# Working with sequences of random variables

Let $X_n$ with $n \ge 1$ a sequence of random variables such that, for each $n$, $X_n$ has density $n(1-x)^{n-1}$ with $x \in (0,1)$ ($X_n$ is $Beta (1,n)$). For each $n\ge 1$, let $T_n = (1-X_n)^n$

I need to find the distribution of $T_n$ and calculate $P(T_1 + \dots + T_{108} >50)$

I'm a bit confused on how to work with this sequence. I tried:

$P(T_n \le x) = \int_{0}^{x} (1-n(1-x)^{n-1})^n dx$

But this doesn't seem to work. How should I work with sequences such as these?

• The density of the function of a random variable is not simply that function of the density, but given by the change of variables rule, see, e.g., en.wikipedia.org/wiki/…. Commented Nov 1, 2016 at 12:46
• I was actually trying to find the cdf to then derive it. Wouldn't it work even with the change in variable? Commented Nov 1, 2016 at 12:49
• Another useful property should be a symmetry property of the Beta distribution to the transformation $1-X$, see the Wikipedia page. Commented Nov 1, 2016 at 12:50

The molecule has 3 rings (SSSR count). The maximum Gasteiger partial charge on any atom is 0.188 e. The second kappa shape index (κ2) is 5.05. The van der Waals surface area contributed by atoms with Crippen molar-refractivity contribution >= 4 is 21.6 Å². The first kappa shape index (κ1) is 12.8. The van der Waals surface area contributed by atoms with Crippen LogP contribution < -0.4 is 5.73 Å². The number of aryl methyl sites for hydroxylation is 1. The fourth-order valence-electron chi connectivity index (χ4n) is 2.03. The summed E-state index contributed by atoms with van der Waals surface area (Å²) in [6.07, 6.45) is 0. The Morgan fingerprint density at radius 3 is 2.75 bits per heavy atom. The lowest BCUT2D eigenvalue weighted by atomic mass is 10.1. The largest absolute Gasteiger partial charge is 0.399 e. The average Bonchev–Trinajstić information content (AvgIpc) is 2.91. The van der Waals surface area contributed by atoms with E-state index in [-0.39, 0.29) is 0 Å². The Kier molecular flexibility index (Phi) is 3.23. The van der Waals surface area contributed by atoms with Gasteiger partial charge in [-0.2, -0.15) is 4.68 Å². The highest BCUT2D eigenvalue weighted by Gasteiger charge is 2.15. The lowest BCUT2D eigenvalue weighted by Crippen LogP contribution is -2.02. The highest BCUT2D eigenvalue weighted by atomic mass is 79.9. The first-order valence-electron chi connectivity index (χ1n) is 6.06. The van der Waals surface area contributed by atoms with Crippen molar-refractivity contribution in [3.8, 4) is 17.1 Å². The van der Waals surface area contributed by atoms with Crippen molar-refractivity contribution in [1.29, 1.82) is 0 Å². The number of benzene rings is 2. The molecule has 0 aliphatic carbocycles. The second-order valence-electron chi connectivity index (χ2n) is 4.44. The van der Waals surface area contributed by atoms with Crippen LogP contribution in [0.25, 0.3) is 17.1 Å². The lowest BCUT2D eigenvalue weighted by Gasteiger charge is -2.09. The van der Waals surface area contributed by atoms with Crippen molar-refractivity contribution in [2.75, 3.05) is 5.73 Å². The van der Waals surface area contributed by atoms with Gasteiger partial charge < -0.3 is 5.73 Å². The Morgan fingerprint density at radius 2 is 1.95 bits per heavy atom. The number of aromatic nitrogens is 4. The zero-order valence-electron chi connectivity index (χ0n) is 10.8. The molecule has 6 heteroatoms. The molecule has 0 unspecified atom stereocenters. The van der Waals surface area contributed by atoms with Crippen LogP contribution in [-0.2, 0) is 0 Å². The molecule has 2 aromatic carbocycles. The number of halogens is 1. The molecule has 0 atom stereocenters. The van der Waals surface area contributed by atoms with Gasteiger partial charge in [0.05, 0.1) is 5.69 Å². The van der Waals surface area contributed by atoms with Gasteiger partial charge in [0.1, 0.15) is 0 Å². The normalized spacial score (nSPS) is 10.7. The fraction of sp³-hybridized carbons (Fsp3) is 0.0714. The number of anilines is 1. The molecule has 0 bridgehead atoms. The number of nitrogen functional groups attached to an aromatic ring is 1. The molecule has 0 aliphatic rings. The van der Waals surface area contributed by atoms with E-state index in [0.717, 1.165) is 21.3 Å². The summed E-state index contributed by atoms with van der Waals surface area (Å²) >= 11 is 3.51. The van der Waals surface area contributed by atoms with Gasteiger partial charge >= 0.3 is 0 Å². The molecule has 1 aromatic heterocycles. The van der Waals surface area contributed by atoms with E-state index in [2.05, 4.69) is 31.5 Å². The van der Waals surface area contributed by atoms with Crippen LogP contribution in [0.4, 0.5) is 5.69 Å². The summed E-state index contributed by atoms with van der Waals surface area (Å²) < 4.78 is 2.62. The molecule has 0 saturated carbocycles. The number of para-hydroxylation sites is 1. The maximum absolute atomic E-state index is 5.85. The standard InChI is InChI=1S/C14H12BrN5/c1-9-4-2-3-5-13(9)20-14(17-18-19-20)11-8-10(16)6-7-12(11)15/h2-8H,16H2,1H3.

• Yes, having the cdf would solve the problem, but your approach in the originial post is not the way to go, Commented Nov 1, 2016 at 12:50

Strong hint: If $X_n\sim \mathcal{Be}(1,n)$, the density of the distribution is$$f_n(x)=n(1-x)^{n-1}$$and its cdf is$$F_n(x)=1-(1-x)^n$$Therefore,$$T_n=1-F_n(X_n)$$Now,
if $X_n\sim F_n$, what is the distribution of $F_n(X_n)$?
Additional hint: the formula $$P(T_n \le x) = \int_{0}^{x} (1-n(1-x)^{n-1})^n dx$$ is not correct.
• Just checking, in this case $F_n(X_n)$ would be a regularized incomplete beta function right? Or I am missing something special here? I'll see if I can solve it with the hints! Thanks! Commented Nov 1, 2016 at 20:48
• The important item is that $F_n$ is the cdf of $X_n$. Commented Nov 1, 2016 at 20:52
• Okay, I think I got. $T_n$ would have a distribution $f(t_n) = 1$, which is a uniform (0,1). Now for $P(T_1,\dots,T_{108} >50)$ I could use a normal approximation with mean $108/2$ and variance $108/12$. Thanks for all the help! Commented Nov 2, 2016 at 18:12
• Almost there: the law of the sum of $k$ uniforms is called an Irwin-Hall distribution so you do not need to use the Normal approximation. Commented Nov 2, 2016 at 18:15